The importance of open communication

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Open communication has been a bit of an issue for some time now, though it doesn’t seem very clear why. Also known as Open Access to Communication Resources, this concept focuses on giving users the right to access and share one level of communication resources in order to create and provide services on another level. This means companies can use current architecture as a base on which to provide their own communication systems in a manner that allows the two to be layered together – the second item cannot exist without the first. The end result would be the opening of the market for a plethora of companies to create and provide their own products instead of the industry being dominated by a few select companies, meaning more choice for users and a greater wealth of companies providing that choice.

Not only would there be more products from more companies, but the companies would work together to create these products and services in a layered way – like the example above of a product being based on top of a pre-existing architecture. This would allow companies to work together harmoniously to create and provide different products and services without the fear of lawsuits and create an open horizontal market rather than a vertical market with only a few operators owning everything.

Open communication is important because it not only empowers small companies and makes way for local innovation and economic growth but it also empowers the users with far more choice and the option to make decisions based on a multitude of options rather than having to select between a few unsavoury choices with no other option, meaning one must be chosen out of necessity rather than desire. It would also allow for greater integration of the public and private sectors, once again making the market fairer towards smaller companies that otherwise would not have a chance.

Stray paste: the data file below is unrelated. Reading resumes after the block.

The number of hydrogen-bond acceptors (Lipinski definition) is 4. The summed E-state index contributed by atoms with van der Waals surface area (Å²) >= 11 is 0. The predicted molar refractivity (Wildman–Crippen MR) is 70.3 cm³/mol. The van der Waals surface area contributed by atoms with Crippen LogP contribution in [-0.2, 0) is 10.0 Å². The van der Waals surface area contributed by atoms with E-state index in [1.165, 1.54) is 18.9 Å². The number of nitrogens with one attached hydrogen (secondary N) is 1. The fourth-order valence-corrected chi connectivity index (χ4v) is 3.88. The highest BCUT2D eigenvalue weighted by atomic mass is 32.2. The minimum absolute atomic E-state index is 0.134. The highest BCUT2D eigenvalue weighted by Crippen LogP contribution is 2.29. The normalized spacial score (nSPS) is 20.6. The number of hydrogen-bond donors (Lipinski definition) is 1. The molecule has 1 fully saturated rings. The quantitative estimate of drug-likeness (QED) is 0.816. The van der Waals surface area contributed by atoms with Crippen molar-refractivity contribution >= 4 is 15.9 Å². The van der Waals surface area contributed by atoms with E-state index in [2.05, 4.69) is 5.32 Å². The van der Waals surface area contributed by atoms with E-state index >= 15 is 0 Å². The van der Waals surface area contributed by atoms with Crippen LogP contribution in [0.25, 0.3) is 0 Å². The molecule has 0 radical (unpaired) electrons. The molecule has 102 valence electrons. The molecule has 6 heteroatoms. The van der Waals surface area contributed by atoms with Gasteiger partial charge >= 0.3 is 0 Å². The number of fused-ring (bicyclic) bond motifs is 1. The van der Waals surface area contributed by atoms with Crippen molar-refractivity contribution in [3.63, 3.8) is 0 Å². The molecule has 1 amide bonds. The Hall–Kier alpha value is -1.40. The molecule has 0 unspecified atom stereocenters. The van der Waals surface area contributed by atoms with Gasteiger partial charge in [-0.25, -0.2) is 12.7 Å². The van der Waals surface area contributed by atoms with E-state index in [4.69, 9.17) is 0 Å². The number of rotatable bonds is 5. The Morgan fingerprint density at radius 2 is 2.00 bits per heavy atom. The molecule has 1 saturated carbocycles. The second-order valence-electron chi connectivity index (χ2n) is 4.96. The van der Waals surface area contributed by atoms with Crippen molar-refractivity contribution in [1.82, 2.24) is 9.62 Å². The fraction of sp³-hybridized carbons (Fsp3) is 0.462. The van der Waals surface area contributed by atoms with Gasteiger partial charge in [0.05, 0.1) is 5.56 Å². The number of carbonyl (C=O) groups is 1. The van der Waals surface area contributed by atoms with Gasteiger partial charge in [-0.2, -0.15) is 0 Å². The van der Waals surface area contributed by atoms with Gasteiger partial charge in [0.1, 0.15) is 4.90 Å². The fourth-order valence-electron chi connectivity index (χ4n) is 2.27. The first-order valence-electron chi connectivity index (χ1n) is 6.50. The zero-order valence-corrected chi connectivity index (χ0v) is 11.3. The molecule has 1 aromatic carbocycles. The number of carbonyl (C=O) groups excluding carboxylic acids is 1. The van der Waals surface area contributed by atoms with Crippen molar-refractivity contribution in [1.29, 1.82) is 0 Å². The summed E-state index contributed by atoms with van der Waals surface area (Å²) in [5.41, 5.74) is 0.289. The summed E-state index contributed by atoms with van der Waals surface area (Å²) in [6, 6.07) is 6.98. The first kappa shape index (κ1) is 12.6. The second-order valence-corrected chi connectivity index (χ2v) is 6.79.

For the end user, open communication means that you will be able to choose which programmes, services and products you want to use out of a whole world of options, meaning you don’t have to pick ‘the better of two evils’ and can go with the computing products you want the most. With a plethora of programme options for browsers, OS, instant messengers, voip and much more available, the internet could truly become an open market place where anything is possible – which sounds a lot like what it’s supposed to be, doesn’t it?

Daniel Collins writes for a digital marketing agency. This article has been commissioned by a client of said agency. This article is not designed to promote, but should be considered professional content.

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